• 4 minutes What will the future hold for nations dependent on high oil prices.
  • 7 minutes Paris Is Burning Over Climate Change Taxes -- Is America Next?
  • 12 minutes OPEC Cuts Deep to Save Cartel
  • 15 minutes Venezuela continues to sink in misery
  • 2 mins End of EV Subsidies?
  • 54 mins Maersk's COO statment.
  • 5 hours Citi cuts Apple's price target
  • 6 hours Asian stocks down
  • 1 hour Japan Effectively Bans China’s Huawei, ZTE From Government Contracts, Joining U.S
  • 3 hours USGS Announces Largest Continuous Oil Assessment in Texas and New Mexico
  • 10 hours China Builds LNG Icebreaker
  • 4 hours GOODBYE FOREIGN OIL DEPENDENCE!!
  • 2 hours Oil prices may go up, but will be below $70 a barrel in FY19: Hindustan Petroleum Chairman
  • 11 hours Price Decline in Chinese Solar Panels
  • 12 hours EPA To Roll Back Carbon Rule On New Coal Plants
  • 3 hours Regular Gas dropped to $2.21 per gallon today

Uganda Eyes 2016 for Commercial Output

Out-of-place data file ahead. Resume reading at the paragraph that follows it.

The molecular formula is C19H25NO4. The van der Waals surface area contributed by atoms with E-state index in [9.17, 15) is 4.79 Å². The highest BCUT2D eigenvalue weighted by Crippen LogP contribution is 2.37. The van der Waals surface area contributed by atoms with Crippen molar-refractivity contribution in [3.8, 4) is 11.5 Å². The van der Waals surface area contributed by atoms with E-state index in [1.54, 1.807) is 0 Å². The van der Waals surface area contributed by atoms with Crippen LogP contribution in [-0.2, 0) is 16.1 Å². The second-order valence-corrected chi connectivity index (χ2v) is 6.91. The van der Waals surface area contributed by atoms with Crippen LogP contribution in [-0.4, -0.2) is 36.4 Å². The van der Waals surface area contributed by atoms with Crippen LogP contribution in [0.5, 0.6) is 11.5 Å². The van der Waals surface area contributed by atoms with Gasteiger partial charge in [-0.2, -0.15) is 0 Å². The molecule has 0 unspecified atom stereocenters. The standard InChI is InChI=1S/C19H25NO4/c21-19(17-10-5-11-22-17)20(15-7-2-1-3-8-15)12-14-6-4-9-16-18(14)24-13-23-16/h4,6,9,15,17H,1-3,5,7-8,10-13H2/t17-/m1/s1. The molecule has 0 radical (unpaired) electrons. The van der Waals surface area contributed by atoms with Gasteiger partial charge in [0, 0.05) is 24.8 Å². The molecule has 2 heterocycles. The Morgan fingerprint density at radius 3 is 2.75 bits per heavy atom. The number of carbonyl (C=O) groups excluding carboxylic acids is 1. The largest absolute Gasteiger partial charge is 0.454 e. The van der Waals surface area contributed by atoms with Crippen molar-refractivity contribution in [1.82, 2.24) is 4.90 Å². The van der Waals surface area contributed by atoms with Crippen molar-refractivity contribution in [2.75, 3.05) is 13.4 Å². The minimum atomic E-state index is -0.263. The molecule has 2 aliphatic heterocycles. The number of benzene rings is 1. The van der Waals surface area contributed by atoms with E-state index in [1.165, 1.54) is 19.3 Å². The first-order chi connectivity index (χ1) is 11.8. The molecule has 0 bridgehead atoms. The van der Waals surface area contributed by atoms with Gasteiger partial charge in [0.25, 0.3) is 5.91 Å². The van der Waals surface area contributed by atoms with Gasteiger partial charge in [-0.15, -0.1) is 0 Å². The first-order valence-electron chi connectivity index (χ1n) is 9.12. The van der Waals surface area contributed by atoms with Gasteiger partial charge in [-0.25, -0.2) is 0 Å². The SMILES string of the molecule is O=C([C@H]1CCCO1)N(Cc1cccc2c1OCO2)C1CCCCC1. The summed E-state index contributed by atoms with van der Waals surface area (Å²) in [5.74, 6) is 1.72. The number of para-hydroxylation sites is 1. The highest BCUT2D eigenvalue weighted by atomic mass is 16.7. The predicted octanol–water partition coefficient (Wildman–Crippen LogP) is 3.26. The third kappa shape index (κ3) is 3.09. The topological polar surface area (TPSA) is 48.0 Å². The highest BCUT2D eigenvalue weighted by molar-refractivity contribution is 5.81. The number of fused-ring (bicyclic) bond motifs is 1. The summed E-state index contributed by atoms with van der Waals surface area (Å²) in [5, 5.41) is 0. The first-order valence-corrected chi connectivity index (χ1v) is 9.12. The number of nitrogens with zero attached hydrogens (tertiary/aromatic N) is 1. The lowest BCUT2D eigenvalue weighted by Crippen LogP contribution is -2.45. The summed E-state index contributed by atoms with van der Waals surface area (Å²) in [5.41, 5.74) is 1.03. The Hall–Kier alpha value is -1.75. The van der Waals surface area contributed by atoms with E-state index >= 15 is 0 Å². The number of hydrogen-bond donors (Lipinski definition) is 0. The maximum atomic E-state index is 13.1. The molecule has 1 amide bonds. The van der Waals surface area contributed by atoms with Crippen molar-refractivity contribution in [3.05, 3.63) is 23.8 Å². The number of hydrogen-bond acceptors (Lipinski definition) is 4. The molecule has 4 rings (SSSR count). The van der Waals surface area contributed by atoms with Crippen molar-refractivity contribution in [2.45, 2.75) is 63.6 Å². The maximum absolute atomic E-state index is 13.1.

Bottom Line: The earliest we can expect commercial output from Uganda is 2016 as production stalls over tax questions and local refining uncertainty.

Analysis: Uganda made its first big find in 2006, but development to the production stage here has lagged far behind some of the other emerging East and West African favorites, particularly Angola and Ghana, and potentially Kenya, where things will move faster once commercial viability is established. Uganda has 3.5 billion barrels of crude oil, but getting it out of the ground is proving difficult.  Right now, Uganda uses tankers to get its fuel to Kenya’s port of Mombasa but a new local refinery in Uganda is supposed to resolve this with a 30,000 barrel per day capacity. However, the refinery—intended to be a public-private partnership with neighboring countries—is experiencing some difficulties. The majors operating in Uganda (Total, CNOOC and Tullow) aren’t keen on the refinery (at least on this scale) and Total and CNOOC have agreed to build a smaller one, but overall would rather pipe through Kenya’s coast. Production sharing agreements and the tax regime are also uncertain.

Recommendation: For instance, Uganda attracted investments worth $1.7 billion in 2012 thanks to heavy investments by oil exploring companies from the UK, France and China. But the Ugandan government can be whimsical with its oil. Recall the 2010 legal battle that began when the Ugandan government demanded…

To read the full article

Please sign up and become a premium OilPrice.com member to gain access to read the full article.

RegisterLogin

Trending Discussions




Oilprice - The No. 1 Source for Oil & Energy News
-->